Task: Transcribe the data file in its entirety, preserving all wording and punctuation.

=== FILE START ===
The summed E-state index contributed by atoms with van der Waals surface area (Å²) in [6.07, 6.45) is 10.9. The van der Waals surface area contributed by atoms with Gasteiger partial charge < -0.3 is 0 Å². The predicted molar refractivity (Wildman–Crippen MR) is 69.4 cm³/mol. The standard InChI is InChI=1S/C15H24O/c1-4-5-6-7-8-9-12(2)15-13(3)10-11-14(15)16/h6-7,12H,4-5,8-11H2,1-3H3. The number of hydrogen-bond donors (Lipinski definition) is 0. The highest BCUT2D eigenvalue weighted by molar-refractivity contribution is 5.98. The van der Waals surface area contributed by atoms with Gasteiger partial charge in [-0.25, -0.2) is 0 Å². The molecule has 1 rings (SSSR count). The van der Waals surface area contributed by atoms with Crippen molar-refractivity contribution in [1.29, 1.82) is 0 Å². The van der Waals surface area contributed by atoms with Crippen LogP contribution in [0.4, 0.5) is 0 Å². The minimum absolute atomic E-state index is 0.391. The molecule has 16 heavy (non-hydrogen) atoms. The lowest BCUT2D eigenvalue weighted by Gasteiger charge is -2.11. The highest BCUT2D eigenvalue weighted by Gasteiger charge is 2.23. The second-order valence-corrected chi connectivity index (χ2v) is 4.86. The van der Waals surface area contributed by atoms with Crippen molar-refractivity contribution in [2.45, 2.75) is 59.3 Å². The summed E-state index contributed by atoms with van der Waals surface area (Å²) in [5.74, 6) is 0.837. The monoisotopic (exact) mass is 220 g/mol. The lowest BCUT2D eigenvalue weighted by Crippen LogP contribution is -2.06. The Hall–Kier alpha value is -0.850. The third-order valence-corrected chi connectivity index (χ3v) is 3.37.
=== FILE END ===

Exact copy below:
The summed E-state index contributed by atoms with van der Waals surface area (Å²) in [6.07, 6.45) is 10.9. The van der Waals surface area contributed by atoms with Gasteiger partial charge < -0.3 is 0 Å². The predicted molar refractivity (Wildman–Crippen MR) is 69.4 cm³/mol. The standard InChI is InChI=1S/C15H24O/c1-4-5-6-7-8-9-12(2)15-13(3)10-11-14(15)16/h6-7,12H,4-5,8-11H2,1-3H3. The number of hydrogen-bond donors (Lipinski definition) is 0. The highest BCUT2D eigenvalue weighted by molar-refractivity contribution is 5.98. The van der Waals surface area contributed by atoms with Gasteiger partial charge in [-0.25, -0.2) is 0 Å². The molecule has 1 rings (SSSR count). The van der Waals surface area contributed by atoms with Crippen molar-refractivity contribution in [1.29, 1.82) is 0 Å². The van der Waals surface area contributed by atoms with Crippen LogP contribution in [0.4, 0.5) is 0 Å². The minimum absolute atomic E-state index is 0.391. The molecule has 16 heavy (non-hydrogen) atoms. The lowest BCUT2D eigenvalue weighted by Gasteiger charge is -2.11. The highest BCUT2D eigenvalue weighted by Gasteiger charge is 2.23. The second-order valence-corrected chi connectivity index (χ2v) is 4.86. The van der Waals surface area contributed by atoms with Crippen molar-refractivity contribution in [2.45, 2.75) is 59.3 Å². The summed E-state index contributed by atoms with van der Waals surface area (Å²) in [5.74, 6) is 0.837. The monoisotopic (exact) mass is 220 g/mol. The lowest BCUT2D eigenvalue weighted by Crippen LogP contribution is -2.06. The Hall–Kier alpha value is -0.850. The third-order valence-corrected chi connectivity index (χ3v) is 3.37.